Whether your organisation has a social media presence or not, your employees will mostly likely do. Therefore having a social media policy or social media guidelines is essential for every organisation that wants to control their online reputation.

Defining how social media will be used for your organisation and deciding who is going to be responsible for the activity are key parts of your overall social media and marketing strategy (explained in more by Rachael here).

However putting rules in place will avoid confusion about what can and cannot be posted. Easy-to-follow social media guidelines on what is permissible is also more likely to encourage employees to participate online. Unfortunately there isn’t a social media policy template that fits all. As every business is different, every policy will be different. It is important to align your policy document with your company ethos. This should help you find the right tone for your policy; formal, flexible, strict or casual. Your company culture should also guide you on whether you want a guideline advising on social media’s best practice or a policy that ensures compliance.

You can have a strict social media policy that is written formally with little room for interpretation. Dell is a good example of a formal policy that encourages ‘all employees to use Social Media the right way‘ but also communicates the consequences of not following the principles by stating: ‘if you don’t follow the principles laid out below when engaging in Social Media you could face serious consequences up to termination in accordance with the laws of the country where you are employed‘.

One of my favourite social media policies that is written in a very approachable manner is Ford Motor’s. It is fun in its layout, just like social media, and easy to read.

When it comes to actually writing a list of principles and rules for your guideline or policy document, asking yourself and employees these questions is a good place to start:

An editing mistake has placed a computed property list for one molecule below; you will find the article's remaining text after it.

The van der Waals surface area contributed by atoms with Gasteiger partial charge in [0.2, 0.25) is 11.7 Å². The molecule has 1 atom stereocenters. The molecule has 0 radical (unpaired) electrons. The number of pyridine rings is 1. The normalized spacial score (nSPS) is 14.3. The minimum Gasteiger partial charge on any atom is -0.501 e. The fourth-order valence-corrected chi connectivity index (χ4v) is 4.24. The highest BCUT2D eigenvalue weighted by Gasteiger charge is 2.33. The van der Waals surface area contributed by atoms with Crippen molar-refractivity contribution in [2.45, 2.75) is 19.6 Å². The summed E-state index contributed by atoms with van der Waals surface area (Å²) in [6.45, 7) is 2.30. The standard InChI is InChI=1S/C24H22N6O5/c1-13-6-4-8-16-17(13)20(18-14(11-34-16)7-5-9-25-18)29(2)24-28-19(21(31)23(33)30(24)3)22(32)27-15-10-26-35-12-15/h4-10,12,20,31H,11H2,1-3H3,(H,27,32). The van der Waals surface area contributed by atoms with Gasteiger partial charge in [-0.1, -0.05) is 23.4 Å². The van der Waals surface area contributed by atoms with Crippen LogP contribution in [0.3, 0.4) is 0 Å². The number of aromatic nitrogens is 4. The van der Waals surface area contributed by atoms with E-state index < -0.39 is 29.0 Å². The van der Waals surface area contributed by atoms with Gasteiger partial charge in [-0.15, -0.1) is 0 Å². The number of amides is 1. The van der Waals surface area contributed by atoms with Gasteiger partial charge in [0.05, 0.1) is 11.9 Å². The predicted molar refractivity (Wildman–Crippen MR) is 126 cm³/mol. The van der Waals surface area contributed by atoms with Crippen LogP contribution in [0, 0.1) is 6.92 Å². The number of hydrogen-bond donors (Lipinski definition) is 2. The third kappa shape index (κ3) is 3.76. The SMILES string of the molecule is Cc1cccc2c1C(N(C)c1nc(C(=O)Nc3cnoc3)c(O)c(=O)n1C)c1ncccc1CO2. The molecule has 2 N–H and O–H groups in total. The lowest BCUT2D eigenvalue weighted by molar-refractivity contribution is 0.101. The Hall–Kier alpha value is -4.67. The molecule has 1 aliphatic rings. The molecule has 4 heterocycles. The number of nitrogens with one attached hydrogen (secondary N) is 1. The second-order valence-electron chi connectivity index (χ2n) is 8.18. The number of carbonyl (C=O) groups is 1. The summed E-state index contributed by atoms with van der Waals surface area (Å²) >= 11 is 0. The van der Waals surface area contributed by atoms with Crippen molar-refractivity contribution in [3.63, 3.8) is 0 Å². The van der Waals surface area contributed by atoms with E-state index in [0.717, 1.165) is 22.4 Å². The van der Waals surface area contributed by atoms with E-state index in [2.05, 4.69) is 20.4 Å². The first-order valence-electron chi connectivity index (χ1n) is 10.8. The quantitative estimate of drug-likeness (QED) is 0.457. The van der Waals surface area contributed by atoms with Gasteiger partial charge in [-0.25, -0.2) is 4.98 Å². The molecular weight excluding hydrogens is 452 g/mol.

• What does social media mean to this organisation?
  • Why will we use social media?
  • Who is our target audience?
  • What platforms would we like to use and have a policy on?
  • Who will be allowed to communicate under the organisation’s official social media channels: specifically trained employees, certain departments or is it best for us to have everyone’s input?
  • Do the chosen individuals have the expertise to represent the organisation officially?
  • What type of content will be shared across various social media channels?
  • Who will manage and take charge in external and internal crisis situations (i.e negative posts, complaints, abuse, internal conflict… etc)?
  • How will we enforce these guidelines?

 

For further examples of social media guidelines and policies that are being used by multinational companies please click here, or for UK companies only please click here.

 

Making changes for the better is always a good thing, but we do so more at this time of year than any other. It’s really important to have goals so that you can measure your progress (read more about this in our recent ‘How-Tu’ strategy post). This got us thinking. What positive changes can we make to our online presence in 2015?

 

New year, new look!

As you might already know, we have been working on a new look for Tuminds over the past six months. We are now really close to unveiling our lovely new brand and we can’t wait to share it with you! This is our biggest resolution or 2015, so stay tuned for sneak peeks over the new few weeks!

 

Getting creative with content

We’ve been working hard to develop more original content this year, and we will continue to do so in 2015, producing platform-specific hand-outs and more ‘How-Tu Tuesday’ tutorials. We’d love to know what content you’d like to see in the new year, so please let us know in the comments below!

 

Working on our website

As part of our rebranding, we will be launching a new website during the next few months. Though social media channels are vital for any business, posts often drive traffic back to websites, making them a crucial foundation and base – so we are really keen to solidify our online anchor!

 

Over to you!

What are your social media resolutions for 2015? Post them in the comments below or tweet @tuminds using the hashtag #tumindsresolutions. Here are Hanan’s 2015 social media resolutions to give you an example!

 

Hanan’s social media resolutions for 2015:

  1. Get better with Twitter lists
  2. Stay off Instagram and Pinterest before bed
  3. Reduce food posts across all social media channels
  4. Update LinkedIn profile
  5. Create better Snapchat stories